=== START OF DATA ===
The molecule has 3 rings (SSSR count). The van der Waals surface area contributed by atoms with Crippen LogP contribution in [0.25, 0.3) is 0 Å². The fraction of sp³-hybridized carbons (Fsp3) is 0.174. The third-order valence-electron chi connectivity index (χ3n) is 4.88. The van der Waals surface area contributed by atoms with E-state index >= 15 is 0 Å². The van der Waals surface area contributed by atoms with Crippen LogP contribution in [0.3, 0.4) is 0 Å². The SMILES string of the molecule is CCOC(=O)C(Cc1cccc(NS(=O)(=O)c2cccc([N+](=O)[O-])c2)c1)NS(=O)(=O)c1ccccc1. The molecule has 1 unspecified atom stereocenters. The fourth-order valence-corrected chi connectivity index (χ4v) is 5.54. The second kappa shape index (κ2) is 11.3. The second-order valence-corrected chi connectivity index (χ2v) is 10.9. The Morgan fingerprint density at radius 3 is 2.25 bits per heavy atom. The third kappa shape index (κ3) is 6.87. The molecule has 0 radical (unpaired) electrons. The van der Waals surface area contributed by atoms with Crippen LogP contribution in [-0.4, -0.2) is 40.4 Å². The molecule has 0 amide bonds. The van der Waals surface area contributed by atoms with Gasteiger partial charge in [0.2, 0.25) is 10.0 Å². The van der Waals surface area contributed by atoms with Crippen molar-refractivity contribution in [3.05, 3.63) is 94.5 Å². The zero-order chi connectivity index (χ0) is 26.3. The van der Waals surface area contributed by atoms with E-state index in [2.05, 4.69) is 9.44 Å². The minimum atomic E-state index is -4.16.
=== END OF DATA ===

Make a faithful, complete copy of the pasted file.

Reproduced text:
The molecule has 3 rings (SSSR count). The van der Waals surface area contributed by atoms with Crippen LogP contribution in [0.25, 0.3) is 0 Å². The fraction of sp³-hybridized carbons (Fsp3) is 0.174. The third-order valence-electron chi connectivity index (χ3n) is 4.88. The van der Waals surface area contributed by atoms with E-state index >= 15 is 0 Å². The van der Waals surface area contributed by atoms with Crippen LogP contribution in [0.3, 0.4) is 0 Å². The SMILES string of the molecule is CCOC(=O)C(Cc1cccc(NS(=O)(=O)c2cccc([N+](=O)[O-])c2)c1)NS(=O)(=O)c1ccccc1. The molecule has 1 unspecified atom stereocenters. The fourth-order valence-corrected chi connectivity index (χ4v) is 5.54. The second kappa shape index (κ2) is 11.3. The second-order valence-corrected chi connectivity index (χ2v) is 10.9. The Morgan fingerprint density at radius 3 is 2.25 bits per heavy atom. The third kappa shape index (κ3) is 6.87. The molecule has 0 radical (unpaired) electrons. The van der Waals surface area contributed by atoms with Crippen LogP contribution in [-0.4, -0.2) is 40.4 Å². The molecule has 0 amide bonds. The van der Waals surface area contributed by atoms with Gasteiger partial charge in [0.2, 0.25) is 10.0 Å². The van der Waals surface area contributed by atoms with Crippen molar-refractivity contribution in [3.05, 3.63) is 94.5 Å². The zero-order chi connectivity index (χ0) is 26.3. The van der Waals surface area contributed by atoms with E-state index in [2.05, 4.69) is 9.44 Å². The minimum atomic E-state index is -4.16.